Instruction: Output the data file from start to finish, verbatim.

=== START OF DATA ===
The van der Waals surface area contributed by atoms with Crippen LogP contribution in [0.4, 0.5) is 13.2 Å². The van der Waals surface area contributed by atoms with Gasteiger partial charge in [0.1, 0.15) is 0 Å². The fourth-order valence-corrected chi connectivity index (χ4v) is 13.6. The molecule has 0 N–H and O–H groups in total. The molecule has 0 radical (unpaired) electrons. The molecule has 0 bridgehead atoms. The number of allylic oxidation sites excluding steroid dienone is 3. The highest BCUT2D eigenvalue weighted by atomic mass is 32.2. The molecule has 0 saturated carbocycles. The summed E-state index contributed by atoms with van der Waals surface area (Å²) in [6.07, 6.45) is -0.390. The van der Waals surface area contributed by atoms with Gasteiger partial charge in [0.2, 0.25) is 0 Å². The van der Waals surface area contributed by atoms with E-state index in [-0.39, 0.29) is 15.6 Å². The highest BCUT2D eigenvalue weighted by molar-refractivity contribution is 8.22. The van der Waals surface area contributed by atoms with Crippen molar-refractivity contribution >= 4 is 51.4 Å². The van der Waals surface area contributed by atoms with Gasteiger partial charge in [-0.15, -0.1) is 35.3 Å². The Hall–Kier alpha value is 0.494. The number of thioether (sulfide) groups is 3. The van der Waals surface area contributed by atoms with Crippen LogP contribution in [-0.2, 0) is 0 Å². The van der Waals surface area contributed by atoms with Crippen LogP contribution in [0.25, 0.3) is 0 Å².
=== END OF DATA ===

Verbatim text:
The van der Waals surface area contributed by atoms with Crippen LogP contribution in [0.4, 0.5) is 13.2 Å². The van der Waals surface area contributed by atoms with Gasteiger partial charge in [0.1, 0.15) is 0 Å². The fourth-order valence-corrected chi connectivity index (χ4v) is 13.6. The molecule has 0 N–H and O–H groups in total. The molecule has 0 radical (unpaired) electrons. The molecule has 0 bridgehead atoms. The number of allylic oxidation sites excluding steroid dienone is 3. The highest BCUT2D eigenvalue weighted by atomic mass is 32.2. The molecule has 0 saturated carbocycles. The summed E-state index contributed by atoms with van der Waals surface area (Å²) in [6.07, 6.45) is -0.390. The van der Waals surface area contributed by atoms with Gasteiger partial charge in [0.2, 0.25) is 0 Å². The van der Waals surface area contributed by atoms with E-state index in [-0.39, 0.29) is 15.6 Å². The highest BCUT2D eigenvalue weighted by molar-refractivity contribution is 8.22. The van der Waals surface area contributed by atoms with Crippen molar-refractivity contribution >= 4 is 51.4 Å². The van der Waals surface area contributed by atoms with Gasteiger partial charge in [-0.15, -0.1) is 35.3 Å². The Hall–Kier alpha value is 0.494. The number of thioether (sulfide) groups is 3. The van der Waals surface area contributed by atoms with Crippen LogP contribution in [-0.2, 0) is 0 Å². The van der Waals surface area contributed by atoms with Crippen LogP contribution in [0.25, 0.3) is 0 Å².